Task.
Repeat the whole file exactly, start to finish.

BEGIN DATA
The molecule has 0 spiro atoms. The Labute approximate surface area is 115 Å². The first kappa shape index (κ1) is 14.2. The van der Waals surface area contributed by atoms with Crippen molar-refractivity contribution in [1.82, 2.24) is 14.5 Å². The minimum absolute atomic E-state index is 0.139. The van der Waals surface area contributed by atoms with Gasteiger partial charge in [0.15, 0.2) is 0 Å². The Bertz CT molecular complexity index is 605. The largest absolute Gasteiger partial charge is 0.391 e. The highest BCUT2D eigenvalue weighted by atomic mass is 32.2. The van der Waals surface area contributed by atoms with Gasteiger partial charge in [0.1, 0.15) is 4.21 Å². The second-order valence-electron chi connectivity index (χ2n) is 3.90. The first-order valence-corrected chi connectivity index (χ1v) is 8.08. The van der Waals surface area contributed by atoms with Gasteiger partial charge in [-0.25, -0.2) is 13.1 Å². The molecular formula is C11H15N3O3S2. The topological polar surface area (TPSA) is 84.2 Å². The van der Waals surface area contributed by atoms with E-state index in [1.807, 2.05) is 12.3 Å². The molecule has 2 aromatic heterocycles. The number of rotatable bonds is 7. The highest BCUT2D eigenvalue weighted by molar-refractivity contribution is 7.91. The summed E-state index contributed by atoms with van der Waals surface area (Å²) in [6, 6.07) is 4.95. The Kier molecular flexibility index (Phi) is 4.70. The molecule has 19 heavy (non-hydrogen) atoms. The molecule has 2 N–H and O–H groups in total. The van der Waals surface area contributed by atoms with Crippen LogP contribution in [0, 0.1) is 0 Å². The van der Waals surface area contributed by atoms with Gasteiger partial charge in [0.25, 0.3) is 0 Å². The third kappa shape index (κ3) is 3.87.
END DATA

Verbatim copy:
The molecule has 0 spiro atoms. The Labute approximate surface area is 115 Å². The first kappa shape index (κ1) is 14.2. The van der Waals surface area contributed by atoms with Crippen molar-refractivity contribution in [1.82, 2.24) is 14.5 Å². The minimum absolute atomic E-state index is 0.139. The van der Waals surface area contributed by atoms with Gasteiger partial charge in [0.15, 0.2) is 0 Å². The Bertz CT molecular complexity index is 605. The largest absolute Gasteiger partial charge is 0.391 e. The highest BCUT2D eigenvalue weighted by atomic mass is 32.2. The van der Waals surface area contributed by atoms with Gasteiger partial charge in [0.1, 0.15) is 4.21 Å². The second-order valence-electron chi connectivity index (χ2n) is 3.90. The first-order valence-corrected chi connectivity index (χ1v) is 8.08. The van der Waals surface area contributed by atoms with Gasteiger partial charge in [-0.25, -0.2) is 13.1 Å². The molecular formula is C11H15N3O3S2. The topological polar surface area (TPSA) is 84.2 Å². The van der Waals surface area contributed by atoms with E-state index in [1.807, 2.05) is 12.3 Å². The molecule has 2 aromatic heterocycles. The number of rotatable bonds is 7. The highest BCUT2D eigenvalue weighted by molar-refractivity contribution is 7.91. The summed E-state index contributed by atoms with van der Waals surface area (Å²) in [6, 6.07) is 4.95. The Kier molecular flexibility index (Phi) is 4.70. The molecule has 19 heavy (non-hydrogen) atoms. The molecule has 2 N–H and O–H groups in total. The van der Waals surface area contributed by atoms with Crippen LogP contribution in [0, 0.1) is 0 Å². The van der Waals surface area contributed by atoms with Gasteiger partial charge in [0.25, 0.3) is 0 Å². The third kappa shape index (κ3) is 3.87.